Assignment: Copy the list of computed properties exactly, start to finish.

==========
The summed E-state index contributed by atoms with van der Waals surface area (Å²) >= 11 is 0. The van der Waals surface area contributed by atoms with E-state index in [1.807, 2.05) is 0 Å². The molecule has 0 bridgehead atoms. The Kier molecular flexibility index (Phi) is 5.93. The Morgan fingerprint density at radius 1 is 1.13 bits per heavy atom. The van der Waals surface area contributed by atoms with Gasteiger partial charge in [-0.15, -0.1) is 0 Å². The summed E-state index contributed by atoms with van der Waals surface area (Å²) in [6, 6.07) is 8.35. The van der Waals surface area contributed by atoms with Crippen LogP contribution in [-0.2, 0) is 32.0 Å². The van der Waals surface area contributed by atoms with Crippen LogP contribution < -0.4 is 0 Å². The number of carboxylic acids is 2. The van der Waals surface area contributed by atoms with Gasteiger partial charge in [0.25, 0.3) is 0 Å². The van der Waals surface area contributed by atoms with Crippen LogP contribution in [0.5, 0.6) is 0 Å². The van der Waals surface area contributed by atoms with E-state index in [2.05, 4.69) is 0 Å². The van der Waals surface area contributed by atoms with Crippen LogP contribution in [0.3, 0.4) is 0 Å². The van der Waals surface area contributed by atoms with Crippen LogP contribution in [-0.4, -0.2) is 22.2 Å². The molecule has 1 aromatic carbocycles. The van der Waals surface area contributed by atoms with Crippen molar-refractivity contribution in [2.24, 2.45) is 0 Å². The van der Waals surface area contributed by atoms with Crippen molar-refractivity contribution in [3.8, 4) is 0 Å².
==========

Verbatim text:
The summed E-state index contributed by atoms with van der Waals surface area (Å²) >= 11 is 0. The van der Waals surface area contributed by atoms with E-state index in [1.807, 2.05) is 0 Å². The molecule has 0 bridgehead atoms. The Kier molecular flexibility index (Phi) is 5.93. The Morgan fingerprint density at radius 1 is 1.13 bits per heavy atom. The van der Waals surface area contributed by atoms with Gasteiger partial charge in [-0.15, -0.1) is 0 Å². The summed E-state index contributed by atoms with van der Waals surface area (Å²) in [6, 6.07) is 8.35. The van der Waals surface area contributed by atoms with Crippen LogP contribution in [-0.2, 0) is 32.0 Å². The van der Waals surface area contributed by atoms with Crippen LogP contribution < -0.4 is 0 Å². The number of carboxylic acids is 2. The van der Waals surface area contributed by atoms with Gasteiger partial charge in [0.25, 0.3) is 0 Å². The van der Waals surface area contributed by atoms with Crippen LogP contribution in [0.5, 0.6) is 0 Å². The van der Waals surface area contributed by atoms with E-state index in [2.05, 4.69) is 0 Å². The van der Waals surface area contributed by atoms with Crippen LogP contribution in [0.3, 0.4) is 0 Å². The van der Waals surface area contributed by atoms with Crippen LogP contribution in [-0.4, -0.2) is 22.2 Å². The molecule has 1 aromatic carbocycles. The van der Waals surface area contributed by atoms with Crippen molar-refractivity contribution in [2.24, 2.45) is 0 Å². The van der Waals surface area contributed by atoms with Crippen molar-refractivity contribution in [3.8, 4) is 0 Å².